Ancient Mesopotamia 3300-331 B.C.E.: Lifestyle and Recreation Research Article from World Eras

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The most vivid picture of Old Babylonian life (circa 1894 – circa 1595 B.C.E.) comes not from the city of Babylon itself, but from Sir Leonard Woolley's excavation at Ur of private two-story courtyard houses. The names of homeowners can be determined from cuneiform tablets found in their ruins. No. 1 Broad Street (Woolley fancifully named streets from his Oxford schooldays) contained hundreds of exercise tablets written by the students of Igmil-Sin. No. 1 Old Street belonged to Ea-nasir, a major figure in the copper trade. No. 14 Paternoster Row was a restaurant with a wide window opening onto the street; a brick counter immediately inside presumably displayed the cooked dishes of the day. The kitchen contained a bread oven and a solid brick range for cooking meat over charcoal braziers.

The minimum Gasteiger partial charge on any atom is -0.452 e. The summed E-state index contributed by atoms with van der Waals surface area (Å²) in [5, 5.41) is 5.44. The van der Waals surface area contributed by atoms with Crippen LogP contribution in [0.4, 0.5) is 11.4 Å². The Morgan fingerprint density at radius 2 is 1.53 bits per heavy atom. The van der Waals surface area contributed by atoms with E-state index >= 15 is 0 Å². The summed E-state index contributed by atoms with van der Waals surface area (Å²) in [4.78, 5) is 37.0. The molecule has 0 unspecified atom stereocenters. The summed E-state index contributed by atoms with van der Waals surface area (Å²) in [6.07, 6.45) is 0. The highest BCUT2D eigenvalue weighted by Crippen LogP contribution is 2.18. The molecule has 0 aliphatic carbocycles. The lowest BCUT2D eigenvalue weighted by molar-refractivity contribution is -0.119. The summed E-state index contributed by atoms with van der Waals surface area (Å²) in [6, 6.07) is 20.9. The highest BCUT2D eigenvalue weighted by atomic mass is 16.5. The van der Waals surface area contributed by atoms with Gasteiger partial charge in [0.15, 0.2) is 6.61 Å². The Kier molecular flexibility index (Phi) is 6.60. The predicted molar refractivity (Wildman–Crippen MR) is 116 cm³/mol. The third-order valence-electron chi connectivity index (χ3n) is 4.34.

Source: Joan Oatcs, Babylon (London: Thames & Hudson, 1979; revised, 1986).

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This section contains 145 words
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